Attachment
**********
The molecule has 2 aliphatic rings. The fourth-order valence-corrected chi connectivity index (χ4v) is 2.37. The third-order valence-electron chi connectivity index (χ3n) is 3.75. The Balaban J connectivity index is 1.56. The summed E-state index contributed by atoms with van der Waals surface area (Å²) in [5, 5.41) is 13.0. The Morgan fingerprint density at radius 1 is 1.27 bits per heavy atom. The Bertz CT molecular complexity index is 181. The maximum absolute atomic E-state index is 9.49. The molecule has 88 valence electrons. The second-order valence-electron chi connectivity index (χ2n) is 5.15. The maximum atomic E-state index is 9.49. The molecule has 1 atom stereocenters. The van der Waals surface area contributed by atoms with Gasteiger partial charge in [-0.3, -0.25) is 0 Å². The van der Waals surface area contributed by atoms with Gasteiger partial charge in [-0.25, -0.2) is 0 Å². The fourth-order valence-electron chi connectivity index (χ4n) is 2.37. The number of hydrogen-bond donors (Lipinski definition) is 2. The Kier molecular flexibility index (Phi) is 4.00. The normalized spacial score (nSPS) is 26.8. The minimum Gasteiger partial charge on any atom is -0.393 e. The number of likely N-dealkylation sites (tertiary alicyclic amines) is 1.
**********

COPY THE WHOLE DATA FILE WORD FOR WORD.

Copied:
The molecule has 2 aliphatic rings. The fourth-order valence-corrected chi connectivity index (χ4v) is 2.37. The third-order valence-electron chi connectivity index (χ3n) is 3.75. The Balaban J connectivity index is 1.56. The summed E-state index contributed by atoms with van der Waals surface area (Å²) in [5, 5.41) is 13.0. The Morgan fingerprint density at radius 1 is 1.27 bits per heavy atom. The Bertz CT molecular complexity index is 181. The maximum absolute atomic E-state index is 9.49. The molecule has 88 valence electrons. The second-order valence-electron chi connectivity index (χ2n) is 5.15. The maximum atomic E-state index is 9.49. The molecule has 1 atom stereocenters. The van der Waals surface area contributed by atoms with Gasteiger partial charge in [-0.3, -0.25) is 0 Å². The van der Waals surface area contributed by atoms with Gasteiger partial charge in [-0.25, -0.2) is 0 Å². The fourth-order valence-electron chi connectivity index (χ4n) is 2.37. The number of hydrogen-bond donors (Lipinski definition) is 2. The Kier molecular flexibility index (Phi) is 4.00. The normalized spacial score (nSPS) is 26.8. The minimum Gasteiger partial charge on any atom is -0.393 e. The number of likely N-dealkylation sites (tertiary alicyclic amines) is 1.